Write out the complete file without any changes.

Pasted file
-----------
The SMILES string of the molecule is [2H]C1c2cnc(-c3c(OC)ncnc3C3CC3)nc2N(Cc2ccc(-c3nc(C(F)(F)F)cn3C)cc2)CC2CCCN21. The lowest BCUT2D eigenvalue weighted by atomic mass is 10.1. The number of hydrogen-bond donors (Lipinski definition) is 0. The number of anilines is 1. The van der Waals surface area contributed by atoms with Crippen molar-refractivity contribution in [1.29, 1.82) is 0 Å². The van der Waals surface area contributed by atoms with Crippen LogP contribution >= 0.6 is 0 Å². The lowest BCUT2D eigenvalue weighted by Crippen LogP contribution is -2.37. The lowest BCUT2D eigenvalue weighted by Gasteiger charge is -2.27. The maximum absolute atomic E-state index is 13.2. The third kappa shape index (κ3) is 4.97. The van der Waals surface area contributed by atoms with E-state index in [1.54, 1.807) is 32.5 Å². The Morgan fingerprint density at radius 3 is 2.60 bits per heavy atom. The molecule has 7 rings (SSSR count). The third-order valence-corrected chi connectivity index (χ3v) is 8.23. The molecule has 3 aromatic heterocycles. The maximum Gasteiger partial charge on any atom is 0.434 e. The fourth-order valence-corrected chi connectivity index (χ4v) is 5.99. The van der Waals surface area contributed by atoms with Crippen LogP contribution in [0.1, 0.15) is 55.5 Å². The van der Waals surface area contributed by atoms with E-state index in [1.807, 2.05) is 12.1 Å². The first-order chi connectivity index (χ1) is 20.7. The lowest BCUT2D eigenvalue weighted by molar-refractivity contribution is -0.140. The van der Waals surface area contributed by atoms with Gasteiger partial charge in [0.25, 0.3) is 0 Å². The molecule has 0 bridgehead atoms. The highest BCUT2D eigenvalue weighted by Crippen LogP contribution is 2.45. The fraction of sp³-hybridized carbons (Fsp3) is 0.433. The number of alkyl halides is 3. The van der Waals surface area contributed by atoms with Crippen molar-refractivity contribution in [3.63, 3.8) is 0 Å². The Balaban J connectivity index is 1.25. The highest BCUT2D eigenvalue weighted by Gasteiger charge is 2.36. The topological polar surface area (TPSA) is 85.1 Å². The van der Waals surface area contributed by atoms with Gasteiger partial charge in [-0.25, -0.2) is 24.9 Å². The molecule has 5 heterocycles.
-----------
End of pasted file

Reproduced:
The SMILES string of the molecule is [2H]C1c2cnc(-c3c(OC)ncnc3C3CC3)nc2N(Cc2ccc(-c3nc(C(F)(F)F)cn3C)cc2)CC2CCCN21. The lowest BCUT2D eigenvalue weighted by atomic mass is 10.1. The number of hydrogen-bond donors (Lipinski definition) is 0. The number of anilines is 1. The van der Waals surface area contributed by atoms with Crippen molar-refractivity contribution in [1.29, 1.82) is 0 Å². The van der Waals surface area contributed by atoms with Crippen LogP contribution >= 0.6 is 0 Å². The lowest BCUT2D eigenvalue weighted by Crippen LogP contribution is -2.37. The lowest BCUT2D eigenvalue weighted by Gasteiger charge is -2.27. The maximum absolute atomic E-state index is 13.2. The third kappa shape index (κ3) is 4.97. The van der Waals surface area contributed by atoms with E-state index in [1.54, 1.807) is 32.5 Å². The Morgan fingerprint density at radius 3 is 2.60 bits per heavy atom. The molecule has 7 rings (SSSR count). The third-order valence-corrected chi connectivity index (χ3v) is 8.23. The molecule has 3 aromatic heterocycles. The maximum Gasteiger partial charge on any atom is 0.434 e. The fourth-order valence-corrected chi connectivity index (χ4v) is 5.99. The van der Waals surface area contributed by atoms with Crippen LogP contribution in [0.1, 0.15) is 55.5 Å². The van der Waals surface area contributed by atoms with E-state index in [1.807, 2.05) is 12.1 Å². The first-order chi connectivity index (χ1) is 20.7. The lowest BCUT2D eigenvalue weighted by molar-refractivity contribution is -0.140. The van der Waals surface area contributed by atoms with Gasteiger partial charge in [0.25, 0.3) is 0 Å². The molecule has 0 bridgehead atoms. The highest BCUT2D eigenvalue weighted by Crippen LogP contribution is 2.45. The fraction of sp³-hybridized carbons (Fsp3) is 0.433. The number of alkyl halides is 3. The van der Waals surface area contributed by atoms with Crippen molar-refractivity contribution in [3.63, 3.8) is 0 Å². The Balaban J connectivity index is 1.25. The highest BCUT2D eigenvalue weighted by Gasteiger charge is 2.36. The topological polar surface area (TPSA) is 85.1 Å². The van der Waals surface area contributed by atoms with Gasteiger partial charge in [-0.25, -0.2) is 24.9 Å². The molecule has 5 heterocycles.